Perhaps the hardest thing for any martial artist is to keep your fighting skills growing at home. After all, most of the time there’s no partner to train with or sensei to tell you what to do.
Instead, you’ve got to do it all First, you have to find the motivation to train on a regular basis. As any experienced couch potato knows, inertia is a powerful force. Without a regular practice to attend, whether in a dojo, park or anywhere else, that motivation seems to come and go. Because it’s all up to you and that little voice inside your head — not to mention the dedication and self-discipline you bring to bear to make it happen.
So if you want to keep your fighting skills alive and growing, the first place you need to start is deciding when and where, then setting a schedule you can keep and sticking to it.
Throughout my training we always had three practices a week. I told my students two were to stay where you were; the third was to keep growing.
I recommend it to you, too. But you know yourself better than I do. What are you willing to do? What can you do? What will you do?
Now if you’re getting up in years (let’s say over 50 to be kind, but home training can continue the rest of your life, whatever your age), your body is going to have a lot to say over what it can tolerate, and the price it will make you pay to do it.
Two of my teachers (both over 70 but still training) have paid the toll. One with a knee replacement and the other with both hips replaced (though probably in his 50s or 60s when they were). And though I’ve avoided those so far, I’ve got a whole host of my own issues to work around that I’m reminded of after every workout, and sometimes for days later. In short, the residual effect of all our years of hard training takes it’s toll, and any schedule you set must take into account the price you’re willing to pay to do what you love.
To boot, home training may not only be on your martial skills and techniques. You may find you need a regular regimen of strength, endurance and flexibility work just to have the ability to stick to your schedule and do the training you want to do.
For me, I find it best to do a light warmup before home karate training, and leave those more-intense physical things for off days. That’s because as I age, I find my body reacts better to several shorter sessions than long, grueling ones that try to cover everything. Even then, ice, analgesics and anti-inflammatories have become essential training aids.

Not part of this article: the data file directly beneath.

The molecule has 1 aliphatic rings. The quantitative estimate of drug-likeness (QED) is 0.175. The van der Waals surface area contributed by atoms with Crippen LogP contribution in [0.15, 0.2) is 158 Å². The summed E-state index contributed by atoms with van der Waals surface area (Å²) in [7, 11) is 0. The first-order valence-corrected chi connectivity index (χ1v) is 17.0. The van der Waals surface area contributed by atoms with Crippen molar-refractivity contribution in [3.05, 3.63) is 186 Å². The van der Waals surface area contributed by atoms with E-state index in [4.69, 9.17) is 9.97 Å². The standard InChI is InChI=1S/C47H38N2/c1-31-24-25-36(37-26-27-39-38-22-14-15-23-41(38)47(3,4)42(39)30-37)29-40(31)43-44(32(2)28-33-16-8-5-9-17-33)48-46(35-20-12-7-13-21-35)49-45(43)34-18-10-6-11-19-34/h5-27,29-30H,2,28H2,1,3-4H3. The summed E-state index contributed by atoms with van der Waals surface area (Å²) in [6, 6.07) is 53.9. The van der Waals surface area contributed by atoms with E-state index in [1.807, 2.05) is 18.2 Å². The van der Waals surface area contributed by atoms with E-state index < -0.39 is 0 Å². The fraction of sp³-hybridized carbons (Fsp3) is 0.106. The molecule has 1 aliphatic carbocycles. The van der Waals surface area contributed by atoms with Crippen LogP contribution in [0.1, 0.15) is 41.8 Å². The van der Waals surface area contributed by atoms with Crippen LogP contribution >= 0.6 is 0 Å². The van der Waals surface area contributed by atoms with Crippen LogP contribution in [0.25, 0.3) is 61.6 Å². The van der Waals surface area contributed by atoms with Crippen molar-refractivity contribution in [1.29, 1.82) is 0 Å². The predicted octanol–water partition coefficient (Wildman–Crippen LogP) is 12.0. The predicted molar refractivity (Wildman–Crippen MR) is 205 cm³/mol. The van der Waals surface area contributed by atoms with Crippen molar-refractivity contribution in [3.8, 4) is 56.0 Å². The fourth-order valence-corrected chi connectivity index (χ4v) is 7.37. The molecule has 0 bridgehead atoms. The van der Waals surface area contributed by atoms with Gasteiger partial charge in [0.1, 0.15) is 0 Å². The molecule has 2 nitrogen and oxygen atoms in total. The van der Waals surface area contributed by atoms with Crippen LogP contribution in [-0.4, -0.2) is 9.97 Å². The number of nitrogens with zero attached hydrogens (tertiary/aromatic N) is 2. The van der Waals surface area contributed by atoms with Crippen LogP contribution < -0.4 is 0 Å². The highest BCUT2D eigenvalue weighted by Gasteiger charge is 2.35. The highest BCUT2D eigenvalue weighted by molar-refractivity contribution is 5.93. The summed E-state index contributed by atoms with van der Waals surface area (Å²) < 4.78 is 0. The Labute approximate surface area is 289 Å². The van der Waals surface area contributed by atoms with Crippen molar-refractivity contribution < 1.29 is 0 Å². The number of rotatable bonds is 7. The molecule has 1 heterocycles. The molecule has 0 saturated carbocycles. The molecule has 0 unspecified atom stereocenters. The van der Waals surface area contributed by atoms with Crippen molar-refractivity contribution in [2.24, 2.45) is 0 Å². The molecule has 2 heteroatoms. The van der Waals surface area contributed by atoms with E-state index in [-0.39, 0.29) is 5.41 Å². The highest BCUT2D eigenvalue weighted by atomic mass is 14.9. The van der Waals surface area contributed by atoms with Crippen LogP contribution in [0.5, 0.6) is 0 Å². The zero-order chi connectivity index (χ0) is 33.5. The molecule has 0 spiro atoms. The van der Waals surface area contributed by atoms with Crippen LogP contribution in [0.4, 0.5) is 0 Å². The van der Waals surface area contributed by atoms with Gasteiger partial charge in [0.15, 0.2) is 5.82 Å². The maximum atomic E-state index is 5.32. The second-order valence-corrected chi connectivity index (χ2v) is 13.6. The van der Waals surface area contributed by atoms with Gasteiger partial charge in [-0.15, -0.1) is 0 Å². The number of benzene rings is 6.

Be sure to accommodate any injuries or physical restrictions when you train. There’s no shame in realizing you can do high kicks any more and focusing instead on low ones. Our bodies change, and our training needs to adapt accordingly. When in doubt what you can or should do, consult your doctor.
This post is getting rather long and I haven’t even started on the actual training yet. Oh, well, such is the life of a long-winded sensei who takes forever to write what he could say in person in a few words.
Yet the training remains what it’s all about. I recommend after your warm-up starting off with some basics, some at half-speed and then full speed. Get your form down as best you can. That will keep your techniques sharp.
Then include some movement using a variety of stances, blocks, strikes and kicks. Straight ahead. Diagonals. Moving backwards. Up and down. Do whatever you can think of to move smoothly and fluidly in and out of stances, and from one to another. It will keep your legs strong and your skills growing.
Shadow boxing, particularly in front of a mirror or reflecting window, is perhaps the best exercise for fighting skills. But be sure not to get in a rut. Incorporating a variety of offense and defense, hand and get, upper and lower, works best.
Finally, be sure to work in some form work. Gichin Funokoshi would do all his katas every morning. While I still do it occasionally, it can be exhausting for an old man. I suggest focusing on one or two.
If you know any other styles or arts, like Tai chi or others, work those into the routine. However, they may be best practiced in a session separate from your kata work, since the hard and soft can be difficult to switch back and forth between.
If you’ve got anything left, try meditating. And if not, work it into other times of your day or do it on off days. If important to grow your mind and inner skills as well.
If you’re into the inner ways, head over to my WhisperZone.org website where I have a lot of materials on inner development and the spiritual path. It will open your eyes to a whole new side of things.
Well, I guess that’s it for today. Don’t forget to go to GojuatHome.com for training ideas and to review your goju-ryu foundations. Can’t let those fall by the wayside just because you’re training at home.